Disability Pride Month Celebrates the Anniversary of the Americans with Disabilities Act

Carson Pickett, who was born without a forearm or left hand, became the first person without a limb to make the United States Women’s National Soccer Team in 2022. (© Rick Bowmer/AP Images)

There is an estimate 1 billion people with disabilities in the world. Their contributions benefit everyone.

In the United States, July is Disability Pride Month. It marks the 1990 enactment of the Americans with Disabilities Act, a landmark US rights law that expanded civil rights protections to people with disabilities and ensured that all Americans would benefit from their talents.

“To me, Disability Pride is a lot of things,” said Jessica Ping-Wild, an American blogger who lives in London. “It’s a chance for people with disabilities to declare their intrinsic valuesomething that is not often done by people outside the community.

ADA Commemoration

Jessica Lopez, center, takes part in the first Disability Pride Parade in 2015 in New York City. (© Seth Wenig/AP Images)

The first official celebration of Disability Pride was held in 2015 to commemorate the ADA’s 25th anniversary. The landmark legislation was signed on July 26, 1990.

The ADA prohibits discrimination against people with disabilities in all areas of public life and enables their full participation in society – working, going to school, using public and private transportation services, by voting, buying goods and services or accessing public places. [See a timeline of some landmark events and legislation leading up to the passage of the ADA.]

In July, community members celebrate their contributions to society and defend their legal rights. Several American cities hold parades to recognize the community.

Awareness through a flag

Red, gold, white, blue and green stripes on a dark background extending from top left to bottom right (public domain)
The Disability Pride flag (public domain)

The Disability Pride Flag helps increase the visibility of the community. Ann Magill designed the flag in 2019 with feedback from community members. She then worked with photosensitive people to produce a more accessible version.

Five diagonal stripes of different colors lie on a black background. The Black Field mourns the victims of violence and abuse against people with disabilities. The diagonal suggests overcoming the barriers that separate people with disabilities from society.

The five colors of the flag represent different types of disability: red (physical disability), gold (neurodivergence), white (invisible and undiagnosed disability), blue (psychiatric disability) and green (sensory disability).

Make sense of business

By empowering people with disabilities, the ADA has also strengthens the US economy. Consider these numbers:

  • According to Accenture, companies prioritizing disability inclusion have had 28% higher revenues and 30% higher profit margins.
  • People with disabilities, along with their family members and caregivers, account for $2 trillion in annual disposable income.
  • The exclusion of people with disabilities from the workplace leads to losses of up to 7% of gross domestic product, according to the International Labor Organization.

The U.S. government is doing its part to ensure that U.S. diplomacy and foreign assistance support people with disabilities around the world. Sara Minkara is the United States Special Advisor on International Disability Rights, traveling the world to discuss how the full inclusion of persons with disabilities benefits society.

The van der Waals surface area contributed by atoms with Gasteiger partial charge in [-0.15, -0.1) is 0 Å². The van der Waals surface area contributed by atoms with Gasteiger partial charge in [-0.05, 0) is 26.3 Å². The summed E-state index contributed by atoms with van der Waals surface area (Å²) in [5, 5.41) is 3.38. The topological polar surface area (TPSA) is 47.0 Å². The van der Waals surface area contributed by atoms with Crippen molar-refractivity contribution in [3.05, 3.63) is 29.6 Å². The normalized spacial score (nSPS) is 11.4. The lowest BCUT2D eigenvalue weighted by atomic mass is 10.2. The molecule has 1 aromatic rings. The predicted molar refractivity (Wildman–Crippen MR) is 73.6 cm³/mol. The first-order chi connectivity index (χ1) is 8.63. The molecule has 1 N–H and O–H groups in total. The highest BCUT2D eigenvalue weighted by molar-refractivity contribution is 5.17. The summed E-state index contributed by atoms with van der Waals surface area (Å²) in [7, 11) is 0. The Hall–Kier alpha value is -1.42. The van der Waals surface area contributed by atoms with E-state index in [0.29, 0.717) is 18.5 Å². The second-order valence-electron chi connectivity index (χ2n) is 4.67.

Full inclusion of all State Department employees, with and without disabilities, is a critical part of the efforts of the Office of the Secretary of Diversity and Inclusion, led by Ambassador Gina Abercrombie WinstanleyDirector of Diversity and Inclusion.

The Department of State also supports Mobility International USA National Center for Disability Information and Exchange and its work to increase the number of people with disabilities participating in international exchange programs.

Showcasing talent

Smiling black woman holding a cane (© Dave Kotinsky/Getty Images)
The award-winning artist known as Lachi helped start the disability advocacy group called RAMPD, which stands for Recording Artists and Music Professionals with Disabilities. Lachi, above in April, was born with congenital visual impairment. (©Dave Kotinsky/Getty Images)

People with disabilities continue to make historic contributions in many fields such as music, science, sports and technology.

Ralph Braun, an entrepreneur with muscular dystrophy, is considered the “father of the mobility movement” for his ideas that led to the invention of wheelchair lifts, wheelchair accessible vans and motorized scooters.

Notable scientists include the “father of the light bulb” Thomas Edison, who lost his hearing. Physicist stephen hawkingsuffering from amyotrophic lateral sclerosis, changed our view of the universe.

Stephen Hawking in a business suit sitting in a wheelchair (© Matt Dunham/AP Images)
British physicist Stephen Hawking at the Opening Ceremony of the London 2012 Paralympic Games (© Matt Dunham/AP Images)

In sport, the Paralympics showcase the talents of people with disabilities every four years. Off the field, athletes advocate for inclusion, access and fairness. Elite American athletes, including gymnast Simone Biles and professional basketball star Kevin Love, help break the stigma of mental illness acknowledging their own struggles and raising awareness of the conditions that affect millions around the world.

On the American football field, defenseman Carson Pickett became the first limbless person to serve on the United States women’s national soccer team this year. “I hope to encourage anyone who struggles with their member difference to not be ashamed of who they are,” Pickett said.

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